Gravity And Motion Investigation | Marble Run Roller Coaster Science And STEM

Grade Levels
3rd - 6th
Standards
Formats Included
  • Zip
Pages
22 pages
$4.75
$4.75
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Description

Add this engaging activity to your forces and motions unit. Students participate in an investigation and STEM Activity about marble roller coasters. A memorable experience students will talk about all year. It uses simple, easy to find supplies, that are reusable. Teacher background and tips included for success.

Students will learn about forces and interactions by following the scientific method to learn about gravitational potential energy. Students will use hands-on learning to discover the words energy, work, kinetic energy, gravity, and gravitational potential energy. After investigating students will follow the engineering design process to build a roller coaster that meets specific criteria. Students must define the problem, test, redesign, and share how to build their roller coaster.

By the end of the activities student's can answer the question:

Does the height of a marble affect the distance a cup will travel?

The journal meets the Next Generation Science Standards

  • 3rd Grade Forces and Interactions
  • 4th Grade Energy
  • 3rd-5th Grade Science and Engineering Practices.

Teachers will love watching the students discover the vocabulary instead of just memorizing. Teachers will find the materials easy to find and work with. Teachers will like having the choice of completing 1 or 3 trials. The differentiated pages are included. Teachers will find the background information and tips are thorough and helpful. Teachers always wish they had more time because the kids will want to build all day.

This hands-on investigation and STEM challenge includes:

  • Video Explanation
  • Next Generation Science Standards Correlation
  • Teacher Background Information and Tips (including vocabulary and laws of energy)
  • Activity 1 Science Journal
  • Choice of two data tables. Depending on ability students can do 1 trial or 3 and Calculate the average. Both pages included.
  • Roller Coaster Design Challenge Description
  • Roller Coaster Design Challenge Student Pages
  • Answer Keys

Supplies needed

½ inch pipe wrap insulation (available at hardware stores and inexpensive)

masking tape, paper cups, ruler, tape measure, books or blocks, paper, marbles, scissors, and other items that may help hold the coaster together.

Great for the classroom, Classroom STEM Fair Projects, science clubs, scout groups, homeschoolers, and anyone wanting to learn about forces and motion.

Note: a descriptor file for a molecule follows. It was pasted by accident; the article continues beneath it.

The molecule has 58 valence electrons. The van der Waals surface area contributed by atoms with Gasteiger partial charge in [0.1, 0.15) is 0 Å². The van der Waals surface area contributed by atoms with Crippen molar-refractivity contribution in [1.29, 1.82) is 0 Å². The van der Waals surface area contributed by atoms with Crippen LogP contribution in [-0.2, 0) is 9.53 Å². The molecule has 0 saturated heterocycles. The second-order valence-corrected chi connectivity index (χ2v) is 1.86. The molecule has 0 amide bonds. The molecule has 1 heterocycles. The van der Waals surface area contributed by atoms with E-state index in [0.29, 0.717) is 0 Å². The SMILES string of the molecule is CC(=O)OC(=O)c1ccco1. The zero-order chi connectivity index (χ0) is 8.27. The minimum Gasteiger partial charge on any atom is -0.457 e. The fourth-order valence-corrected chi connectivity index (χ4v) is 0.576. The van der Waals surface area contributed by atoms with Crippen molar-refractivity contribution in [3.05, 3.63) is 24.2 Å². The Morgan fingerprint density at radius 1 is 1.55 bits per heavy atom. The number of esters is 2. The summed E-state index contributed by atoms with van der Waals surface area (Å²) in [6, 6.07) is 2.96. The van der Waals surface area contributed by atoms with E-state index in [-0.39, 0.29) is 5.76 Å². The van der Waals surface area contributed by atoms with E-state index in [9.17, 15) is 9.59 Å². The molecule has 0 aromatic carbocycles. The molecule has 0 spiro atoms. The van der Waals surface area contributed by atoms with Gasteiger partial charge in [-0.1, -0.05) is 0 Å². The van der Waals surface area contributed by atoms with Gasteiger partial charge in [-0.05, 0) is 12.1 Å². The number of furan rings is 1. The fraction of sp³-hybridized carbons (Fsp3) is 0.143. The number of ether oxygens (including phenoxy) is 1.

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Yours in Science,

Kimberly Scott

All parts are copyrighted. Please see Terms of Use in download.

Total Pages
22 pages
Answer Key
Included
Teaching Duration
3 days
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Standards

to see state-specific standards (only available in the US).
NGSSMS-PS2-1
Apply Newton’s Third Law to design a solution to a problem involving the motion of two colliding objects. Examples of practical problems could include the impact of collisions between two cars, between a car and stationary objects, and between a meteor and a space vehicle. Assessment is limited to vertical or horizontal interactions in one dimension.
NGSSMS-ETS1-3
Analyze data from tests to determine similarities and differences among several design solutions to identify the best characteristics of each that can be combined into a new solution to better meet the criteria for success.
NGSSMS-PS3-1
Construct and interpret graphical displays of data to describe the relationships of kinetic energy to the mass of an object and to the speed of an object. Emphasis is on descriptive relationships between kinetic energy and mass separately from kinetic energy and speed. Examples could include riding a bicycle at different speeds, rolling different sizes of rocks downhill, and getting hit by a wiffle ball versus a tennis ball.
NGSS3-5-ETS1-2
Generate and compare multiple possible solutions to a problem based on how well each is likely to meet the criteria and constraints of the problem.
NGSSMS-PS3-5
Construct, use, and present arguments to support the claim that when the kinetic energy of an object changes, energy is transferred to or from the object. Examples of empirical evidence used in arguments could include an inventory or other representation of the energy before and after the transfer in the form of temperature changes or motion of object. Assessment does not include calculations of energy.

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